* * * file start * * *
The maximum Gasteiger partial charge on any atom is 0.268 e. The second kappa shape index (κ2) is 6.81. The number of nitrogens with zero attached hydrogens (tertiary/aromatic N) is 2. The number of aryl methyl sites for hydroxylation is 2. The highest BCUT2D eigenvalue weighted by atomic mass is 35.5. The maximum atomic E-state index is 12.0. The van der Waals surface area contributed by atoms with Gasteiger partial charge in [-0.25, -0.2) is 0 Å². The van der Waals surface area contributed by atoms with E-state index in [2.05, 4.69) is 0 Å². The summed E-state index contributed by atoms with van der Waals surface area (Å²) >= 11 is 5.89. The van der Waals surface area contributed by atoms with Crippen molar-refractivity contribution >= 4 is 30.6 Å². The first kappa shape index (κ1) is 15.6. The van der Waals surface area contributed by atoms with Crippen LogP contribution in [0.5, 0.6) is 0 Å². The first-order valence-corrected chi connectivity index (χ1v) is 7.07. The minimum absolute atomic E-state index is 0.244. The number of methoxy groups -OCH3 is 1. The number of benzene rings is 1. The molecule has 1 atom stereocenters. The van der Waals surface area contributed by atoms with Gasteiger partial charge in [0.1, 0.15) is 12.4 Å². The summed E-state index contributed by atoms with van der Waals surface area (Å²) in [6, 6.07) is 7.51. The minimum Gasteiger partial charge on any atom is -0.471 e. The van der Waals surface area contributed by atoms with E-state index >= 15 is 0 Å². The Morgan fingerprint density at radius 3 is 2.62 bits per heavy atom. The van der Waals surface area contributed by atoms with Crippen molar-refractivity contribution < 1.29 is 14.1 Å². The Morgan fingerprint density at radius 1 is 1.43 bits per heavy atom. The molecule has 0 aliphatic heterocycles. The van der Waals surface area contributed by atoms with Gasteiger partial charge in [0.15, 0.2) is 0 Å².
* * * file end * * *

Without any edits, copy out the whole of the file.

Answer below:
The maximum Gasteiger partial charge on any atom is 0.268 e. The second kappa shape index (κ2) is 6.81. The number of nitrogens with zero attached hydrogens (tertiary/aromatic N) is 2. The number of aryl methyl sites for hydroxylation is 2. The highest BCUT2D eigenvalue weighted by atomic mass is 35.5. The maximum atomic E-state index is 12.0. The van der Waals surface area contributed by atoms with Gasteiger partial charge in [-0.25, -0.2) is 0 Å². The van der Waals surface area contributed by atoms with E-state index in [2.05, 4.69) is 0 Å². The summed E-state index contributed by atoms with van der Waals surface area (Å²) >= 11 is 5.89. The van der Waals surface area contributed by atoms with Crippen molar-refractivity contribution >= 4 is 30.6 Å². The first kappa shape index (κ1) is 15.6. The van der Waals surface area contributed by atoms with Crippen LogP contribution in [0.5, 0.6) is 0 Å². The first-order valence-corrected chi connectivity index (χ1v) is 7.07. The minimum absolute atomic E-state index is 0.244. The number of methoxy groups -OCH3 is 1. The number of benzene rings is 1. The molecule has 1 atom stereocenters. The van der Waals surface area contributed by atoms with Gasteiger partial charge in [0.1, 0.15) is 12.4 Å². The summed E-state index contributed by atoms with van der Waals surface area (Å²) in [6, 6.07) is 7.51. The minimum Gasteiger partial charge on any atom is -0.471 e. The van der Waals surface area contributed by atoms with E-state index >= 15 is 0 Å². The Morgan fingerprint density at radius 3 is 2.62 bits per heavy atom. The van der Waals surface area contributed by atoms with Crippen molar-refractivity contribution < 1.29 is 14.1 Å². The Morgan fingerprint density at radius 1 is 1.43 bits per heavy atom. The molecule has 0 aliphatic heterocycles. The van der Waals surface area contributed by atoms with Gasteiger partial charge in [0.15, 0.2) is 0 Å².